A biographical portrait of Daniel Patrick Moynihan, twentieth century colossus: public intellectual, policy specialist, ambassador and U.S. Senator from New York. The film captures the ...
See full summary »
A biographical portrait of Daniel Patrick Moynihan, twentieth century colossus: public intellectual, policy specialist, ambassador and U.S. Senator from New York. The film captures the spirit of Moynihan's remarkable ideas as they evolved over the course of his tumultuous life in postwar America, featuring both the triumphs and the controversies. A poor boy who grew up on the streets of Depression-era NY to become a Harvard professor, Moynihan devoted his decades-long career -- serving both Democratic and Republican administrations -- to battling poverty. Possessed of a natural wit that appealed to both elite and street, Moynihan remains one of the most widely quoted people of his generation. Moynihan's legacy continues to be claimed by both the left and right, even as he defies easy categorization. The film is an exploration into the heady and boisterous world of ideas that helped shape his complex worldview, and the policy prescriptions that have stood the test of time. At a moment ...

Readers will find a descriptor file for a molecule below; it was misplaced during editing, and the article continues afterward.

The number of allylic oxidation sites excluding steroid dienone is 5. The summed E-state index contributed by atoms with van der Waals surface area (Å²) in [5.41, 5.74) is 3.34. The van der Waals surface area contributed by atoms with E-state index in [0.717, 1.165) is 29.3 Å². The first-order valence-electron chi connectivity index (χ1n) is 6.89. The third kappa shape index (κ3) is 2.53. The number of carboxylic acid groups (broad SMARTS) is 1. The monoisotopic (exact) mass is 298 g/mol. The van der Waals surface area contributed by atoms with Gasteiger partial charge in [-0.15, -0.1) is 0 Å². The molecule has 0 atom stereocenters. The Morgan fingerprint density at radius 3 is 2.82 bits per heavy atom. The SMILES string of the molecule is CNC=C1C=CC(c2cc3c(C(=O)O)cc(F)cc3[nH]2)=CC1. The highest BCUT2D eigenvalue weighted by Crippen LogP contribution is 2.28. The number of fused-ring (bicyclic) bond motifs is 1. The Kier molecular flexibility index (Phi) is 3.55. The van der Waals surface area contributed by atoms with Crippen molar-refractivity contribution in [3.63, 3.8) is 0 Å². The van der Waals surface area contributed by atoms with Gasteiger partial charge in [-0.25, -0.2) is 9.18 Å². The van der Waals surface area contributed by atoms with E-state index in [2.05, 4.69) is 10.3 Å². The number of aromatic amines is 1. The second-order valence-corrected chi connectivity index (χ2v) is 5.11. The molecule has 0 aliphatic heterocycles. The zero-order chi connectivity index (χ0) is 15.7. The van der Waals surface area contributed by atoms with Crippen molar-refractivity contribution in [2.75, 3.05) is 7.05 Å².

I saw this on Sunday, January 6, at All Saints Cinema in Tallahassee, and feel lucky to have been one of the first to see it and the first to review it here.
I was certainly aware of many things Dan Pat Moynihan did, yet the film put them together and added more. He was among the very top political thinkers and actors of the 20th century, compasionate, practical rather than dogmatic, and often helped to bridge the gap between political wings. We would be better off today had more people listened more carefully to him and followed his advice. I love the quote from George Will that while Moynihan was in the Senate, "he wrote more books than some of his colleagues read". (Not stated in the film is that Will wrote those words in the Washington Post upon Moynihan's death in 2003.)
The early parts of the film drag a bit due to thinness of contemporary visual materials, especially of video, leading to a lot of pan-and-scan, talking heads, and pictures of printed words. This is unavoidable for the time frame, but the story does become more vivid when covering the era of videotape.
0 of 0 people found this review helpful.
Was this review helpful to you?
| Report this